Penicillin is a Category B drug.
Not really a con, more FYI: If you are negative, you can continue on with your
birth plan, whatever your feelings about receiving drugs and/or interventions
Alternative Strategies – Two sides of the proverbial coin!
From CDC: Alternative Prevention Strategies
"There is no group B strep vaccine currently available to
help mothers protect their newborns from group B strep disease. Researchers are
working on developing a vaccine, which may become available one day in the
future. Antibiotics taken by mouth instead of through the vein, and antibiotics
taken before labor and delivery are not effective at preventing newborn group B
strep disease. Birth canal washes with the disinfectant chlorhexidine do not
reduce mother to baby transmission of group B strep bacteria or the risk of
having a baby with early-onset disease. To date, receiving antibiotics through
the vein during labor is the only proven strategy to protect a baby
from early-onset group B strep disease."
From MedScape (2006 study):
“Vaginal cleansing with chlorhexidine before or during delivery prevents
vertical transfer of GBS to the neonate. The Swedish Chlorhexidine Study Group
explored the minimum inhibitory and bactericidal concentrations of
postcleansing vaginal concentrations of chlorhexidine and its residual effect
on GBS carriage,[40,41] and
demonstrated that trace levels of chlorhexidine could be absorbed through the
vaginal mucosa. Pilot
studies showed that vaginal washing with chlorhexidine reduced newborn
colonization with GBS compared with those born to nonwashed controls.”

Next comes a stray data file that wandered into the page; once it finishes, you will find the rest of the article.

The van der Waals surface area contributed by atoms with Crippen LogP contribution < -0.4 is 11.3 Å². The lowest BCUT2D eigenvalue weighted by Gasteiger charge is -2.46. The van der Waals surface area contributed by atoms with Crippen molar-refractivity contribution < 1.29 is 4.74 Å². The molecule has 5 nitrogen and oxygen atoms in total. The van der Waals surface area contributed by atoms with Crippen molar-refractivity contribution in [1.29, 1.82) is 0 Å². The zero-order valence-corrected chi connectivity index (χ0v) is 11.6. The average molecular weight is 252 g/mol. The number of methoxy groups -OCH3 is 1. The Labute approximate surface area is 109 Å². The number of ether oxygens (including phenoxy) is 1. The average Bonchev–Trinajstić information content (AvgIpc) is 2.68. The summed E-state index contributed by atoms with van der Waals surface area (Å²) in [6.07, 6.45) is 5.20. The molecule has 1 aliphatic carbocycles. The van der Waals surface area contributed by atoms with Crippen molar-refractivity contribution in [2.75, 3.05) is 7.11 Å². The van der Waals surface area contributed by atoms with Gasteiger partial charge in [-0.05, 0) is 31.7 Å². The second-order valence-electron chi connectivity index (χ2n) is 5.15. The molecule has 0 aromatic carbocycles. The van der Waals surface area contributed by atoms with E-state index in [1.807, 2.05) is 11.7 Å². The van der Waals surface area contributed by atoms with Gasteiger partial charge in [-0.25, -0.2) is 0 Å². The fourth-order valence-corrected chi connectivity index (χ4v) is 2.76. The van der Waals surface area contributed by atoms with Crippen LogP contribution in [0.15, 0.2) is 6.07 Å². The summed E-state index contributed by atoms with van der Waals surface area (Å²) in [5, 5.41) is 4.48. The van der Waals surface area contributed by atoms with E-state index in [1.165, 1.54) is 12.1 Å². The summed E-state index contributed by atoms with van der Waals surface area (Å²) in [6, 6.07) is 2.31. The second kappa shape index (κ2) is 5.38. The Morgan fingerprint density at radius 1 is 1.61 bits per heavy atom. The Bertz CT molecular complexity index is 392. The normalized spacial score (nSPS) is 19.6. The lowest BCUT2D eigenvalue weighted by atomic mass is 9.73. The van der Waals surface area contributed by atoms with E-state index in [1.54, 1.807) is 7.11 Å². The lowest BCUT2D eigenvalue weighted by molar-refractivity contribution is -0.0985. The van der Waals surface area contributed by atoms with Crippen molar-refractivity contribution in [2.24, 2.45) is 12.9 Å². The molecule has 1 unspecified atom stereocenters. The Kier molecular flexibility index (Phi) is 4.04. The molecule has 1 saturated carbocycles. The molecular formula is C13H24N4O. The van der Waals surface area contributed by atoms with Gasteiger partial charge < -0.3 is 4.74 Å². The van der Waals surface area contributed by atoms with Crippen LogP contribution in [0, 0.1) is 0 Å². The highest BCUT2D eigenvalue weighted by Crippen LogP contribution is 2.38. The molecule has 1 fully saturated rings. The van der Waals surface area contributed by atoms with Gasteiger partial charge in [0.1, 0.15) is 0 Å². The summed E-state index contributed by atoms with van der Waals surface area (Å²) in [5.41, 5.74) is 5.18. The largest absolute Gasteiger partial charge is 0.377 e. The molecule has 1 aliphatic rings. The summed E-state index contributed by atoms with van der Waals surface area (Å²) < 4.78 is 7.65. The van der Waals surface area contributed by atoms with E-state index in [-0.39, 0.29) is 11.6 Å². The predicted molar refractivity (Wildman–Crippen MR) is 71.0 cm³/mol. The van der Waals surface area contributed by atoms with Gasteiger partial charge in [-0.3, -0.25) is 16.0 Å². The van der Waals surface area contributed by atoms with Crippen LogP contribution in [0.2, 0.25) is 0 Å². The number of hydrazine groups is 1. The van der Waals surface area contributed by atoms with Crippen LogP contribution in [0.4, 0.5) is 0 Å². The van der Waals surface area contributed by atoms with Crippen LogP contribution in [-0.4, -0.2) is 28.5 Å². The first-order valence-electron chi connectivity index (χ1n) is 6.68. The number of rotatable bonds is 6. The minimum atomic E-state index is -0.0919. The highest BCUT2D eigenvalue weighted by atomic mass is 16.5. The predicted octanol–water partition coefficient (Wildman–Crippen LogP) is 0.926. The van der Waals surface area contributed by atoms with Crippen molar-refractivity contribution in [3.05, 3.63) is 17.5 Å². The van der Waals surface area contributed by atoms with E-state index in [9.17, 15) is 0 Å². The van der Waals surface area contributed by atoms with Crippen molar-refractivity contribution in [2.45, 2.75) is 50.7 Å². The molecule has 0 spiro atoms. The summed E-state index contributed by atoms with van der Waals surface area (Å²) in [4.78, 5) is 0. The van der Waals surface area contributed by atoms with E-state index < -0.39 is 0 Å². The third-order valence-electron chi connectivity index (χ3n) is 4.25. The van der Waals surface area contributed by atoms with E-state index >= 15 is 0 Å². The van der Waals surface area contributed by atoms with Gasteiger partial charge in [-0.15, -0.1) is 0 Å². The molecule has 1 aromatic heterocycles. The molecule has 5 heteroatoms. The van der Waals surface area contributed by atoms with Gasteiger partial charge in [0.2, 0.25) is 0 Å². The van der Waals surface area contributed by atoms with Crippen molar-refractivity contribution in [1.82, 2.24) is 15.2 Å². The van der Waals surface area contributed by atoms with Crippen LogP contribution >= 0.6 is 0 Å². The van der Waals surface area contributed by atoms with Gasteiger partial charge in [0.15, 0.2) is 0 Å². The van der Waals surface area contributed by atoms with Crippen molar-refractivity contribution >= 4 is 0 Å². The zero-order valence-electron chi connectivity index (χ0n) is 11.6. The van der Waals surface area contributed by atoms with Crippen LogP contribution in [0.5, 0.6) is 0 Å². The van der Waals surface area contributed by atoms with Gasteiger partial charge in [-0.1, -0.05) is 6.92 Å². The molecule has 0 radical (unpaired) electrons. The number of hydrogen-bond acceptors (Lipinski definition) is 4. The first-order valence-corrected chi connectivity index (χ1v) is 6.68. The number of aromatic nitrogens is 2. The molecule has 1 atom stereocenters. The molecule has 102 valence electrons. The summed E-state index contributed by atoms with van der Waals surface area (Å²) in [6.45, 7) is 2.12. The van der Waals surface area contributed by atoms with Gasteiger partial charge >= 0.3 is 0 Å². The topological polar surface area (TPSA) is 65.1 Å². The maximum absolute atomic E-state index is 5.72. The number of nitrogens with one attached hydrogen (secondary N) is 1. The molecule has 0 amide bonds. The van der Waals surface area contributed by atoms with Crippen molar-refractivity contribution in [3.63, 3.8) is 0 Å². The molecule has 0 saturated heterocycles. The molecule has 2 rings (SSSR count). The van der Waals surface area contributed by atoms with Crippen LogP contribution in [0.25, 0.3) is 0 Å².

From PubMed (2009 study):
Rates of neonatal sepsis did not differ between the groups (chlorhexidine 141 [3%] of 4072 vs control 148 [4%] of 4057; p=0.6518). Rates of colonisation with group B streptococcus in newborn babies born to mothers in the chlorhexidine (217 [54%] of 401) and control groups (234 [55%] of 429] did not differ (efficacy -0.05%, 95% CI -9.5 to 7.9).INTERPRETATION:
Because chlorhexidine intravaginal and neonatal wipes did not prevent neonatal sepsis or the vertical acquisition of potentially pathogenic bacteria among neonates, we need other interventions to reduce childhood mortality.
*Links to explore
Evidence-based Birth: Group B Strep
Prevention of Group B Streptococcal Disease in the Newborn
American Pregnancy Association: Group B Strep Infection
Group B Strep Support
Treating Group B Strep: Are Antibiotics Necessary?
The material included on this site is for informational purposes only.
It is not intended nor implied to be a substitute for professional medical
advice. The reader should always consult her or his healthcare provider to
determine the appropriateness of the information for their own situation.
Krystyna and Bruss Bowman and Bowman House,
LLC accept no liability for the content of this site, or for the consequences
of any actions taken on the basis of the information provided. This blog contains
information about our classes available in Chandler, AZ and Payson, AZ and is
not the official website of The Bradley Method®. The views contained on this
blog do not necessarily reflect those of The Bradley Method® or
the American Academy of Husband-Coached Childbirth®.